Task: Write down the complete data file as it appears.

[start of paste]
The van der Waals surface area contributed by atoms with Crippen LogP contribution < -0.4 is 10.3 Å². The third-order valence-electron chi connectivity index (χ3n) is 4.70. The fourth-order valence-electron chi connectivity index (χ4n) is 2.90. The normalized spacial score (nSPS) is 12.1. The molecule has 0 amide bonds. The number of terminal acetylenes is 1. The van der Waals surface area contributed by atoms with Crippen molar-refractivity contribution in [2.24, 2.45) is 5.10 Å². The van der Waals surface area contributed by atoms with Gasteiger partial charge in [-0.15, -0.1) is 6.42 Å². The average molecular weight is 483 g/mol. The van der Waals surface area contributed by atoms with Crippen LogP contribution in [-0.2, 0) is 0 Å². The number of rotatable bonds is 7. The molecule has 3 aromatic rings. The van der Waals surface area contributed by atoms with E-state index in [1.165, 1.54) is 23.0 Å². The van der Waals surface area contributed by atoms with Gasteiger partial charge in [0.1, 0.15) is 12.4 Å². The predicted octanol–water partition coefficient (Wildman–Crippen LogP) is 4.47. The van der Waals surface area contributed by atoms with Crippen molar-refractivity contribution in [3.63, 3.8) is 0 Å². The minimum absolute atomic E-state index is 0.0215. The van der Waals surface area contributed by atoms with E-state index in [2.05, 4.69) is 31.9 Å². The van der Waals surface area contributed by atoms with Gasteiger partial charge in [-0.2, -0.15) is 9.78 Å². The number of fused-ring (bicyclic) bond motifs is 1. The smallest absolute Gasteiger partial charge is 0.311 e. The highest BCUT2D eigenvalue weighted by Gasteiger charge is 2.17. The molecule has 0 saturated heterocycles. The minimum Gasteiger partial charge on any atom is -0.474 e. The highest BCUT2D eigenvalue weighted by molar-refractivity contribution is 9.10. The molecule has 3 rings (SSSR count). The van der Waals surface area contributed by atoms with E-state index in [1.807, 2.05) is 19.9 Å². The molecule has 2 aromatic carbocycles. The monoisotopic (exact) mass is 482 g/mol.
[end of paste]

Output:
The van der Waals surface area contributed by atoms with Crippen LogP contribution < -0.4 is 10.3 Å². The third-order valence-electron chi connectivity index (χ3n) is 4.70. The fourth-order valence-electron chi connectivity index (χ4n) is 2.90. The normalized spacial score (nSPS) is 12.1. The molecule has 0 amide bonds. The number of terminal acetylenes is 1. The van der Waals surface area contributed by atoms with Crippen molar-refractivity contribution in [2.24, 2.45) is 5.10 Å². The van der Waals surface area contributed by atoms with Gasteiger partial charge in [-0.15, -0.1) is 6.42 Å². The average molecular weight is 483 g/mol. The van der Waals surface area contributed by atoms with Crippen LogP contribution in [-0.2, 0) is 0 Å². The number of rotatable bonds is 7. The molecule has 3 aromatic rings. The van der Waals surface area contributed by atoms with E-state index in [1.165, 1.54) is 23.0 Å². The van der Waals surface area contributed by atoms with Gasteiger partial charge in [0.1, 0.15) is 12.4 Å². The predicted octanol–water partition coefficient (Wildman–Crippen LogP) is 4.47. The van der Waals surface area contributed by atoms with Crippen molar-refractivity contribution in [3.63, 3.8) is 0 Å². The minimum absolute atomic E-state index is 0.0215. The van der Waals surface area contributed by atoms with E-state index in [2.05, 4.69) is 31.9 Å². The van der Waals surface area contributed by atoms with Gasteiger partial charge in [-0.2, -0.15) is 9.78 Å². The number of fused-ring (bicyclic) bond motifs is 1. The smallest absolute Gasteiger partial charge is 0.311 e. The highest BCUT2D eigenvalue weighted by Gasteiger charge is 2.17. The molecule has 0 saturated heterocycles. The minimum Gasteiger partial charge on any atom is -0.474 e. The highest BCUT2D eigenvalue weighted by molar-refractivity contribution is 9.10. The molecule has 3 rings (SSSR count). The van der Waals surface area contributed by atoms with E-state index in [1.807, 2.05) is 19.9 Å². The molecule has 2 aromatic carbocycles. The monoisotopic (exact) mass is 482 g/mol.